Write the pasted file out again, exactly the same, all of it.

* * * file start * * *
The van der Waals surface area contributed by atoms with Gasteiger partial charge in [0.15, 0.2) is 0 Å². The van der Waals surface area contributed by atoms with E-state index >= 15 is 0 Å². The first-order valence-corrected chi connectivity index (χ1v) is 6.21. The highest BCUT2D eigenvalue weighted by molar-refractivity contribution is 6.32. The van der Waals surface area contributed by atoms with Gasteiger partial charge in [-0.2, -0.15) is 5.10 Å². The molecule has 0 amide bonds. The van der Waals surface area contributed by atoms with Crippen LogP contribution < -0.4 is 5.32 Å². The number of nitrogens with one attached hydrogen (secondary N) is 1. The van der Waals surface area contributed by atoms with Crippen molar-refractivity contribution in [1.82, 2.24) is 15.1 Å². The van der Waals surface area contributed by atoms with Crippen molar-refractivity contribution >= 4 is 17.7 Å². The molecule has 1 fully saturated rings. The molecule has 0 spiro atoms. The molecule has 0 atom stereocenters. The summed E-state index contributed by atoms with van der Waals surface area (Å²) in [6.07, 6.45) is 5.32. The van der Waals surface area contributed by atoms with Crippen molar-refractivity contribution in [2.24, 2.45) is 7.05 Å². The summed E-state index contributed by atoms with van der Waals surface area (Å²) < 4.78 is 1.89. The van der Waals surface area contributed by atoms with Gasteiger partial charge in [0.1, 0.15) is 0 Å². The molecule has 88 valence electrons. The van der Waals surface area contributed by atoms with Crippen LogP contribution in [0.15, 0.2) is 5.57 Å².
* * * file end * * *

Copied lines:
The van der Waals surface area contributed by atoms with Gasteiger partial charge in [0.15, 0.2) is 0 Å². The van der Waals surface area contributed by atoms with E-state index >= 15 is 0 Å². The first-order valence-corrected chi connectivity index (χ1v) is 6.21. The highest BCUT2D eigenvalue weighted by molar-refractivity contribution is 6.32. The van der Waals surface area contributed by atoms with Gasteiger partial charge in [-0.2, -0.15) is 5.10 Å². The molecule has 0 amide bonds. The van der Waals surface area contributed by atoms with Crippen LogP contribution < -0.4 is 5.32 Å². The number of nitrogens with one attached hydrogen (secondary N) is 1. The van der Waals surface area contributed by atoms with Crippen molar-refractivity contribution in [1.82, 2.24) is 15.1 Å². The van der Waals surface area contributed by atoms with Crippen molar-refractivity contribution >= 4 is 17.7 Å². The molecule has 1 fully saturated rings. The molecule has 0 spiro atoms. The molecule has 0 atom stereocenters. The summed E-state index contributed by atoms with van der Waals surface area (Å²) in [6.07, 6.45) is 5.32. The van der Waals surface area contributed by atoms with Crippen molar-refractivity contribution in [2.24, 2.45) is 7.05 Å². The summed E-state index contributed by atoms with van der Waals surface area (Å²) < 4.78 is 1.89. The van der Waals surface area contributed by atoms with Gasteiger partial charge in [0.1, 0.15) is 0 Å². The molecule has 88 valence electrons. The van der Waals surface area contributed by atoms with Crippen LogP contribution in [0.15, 0.2) is 5.57 Å².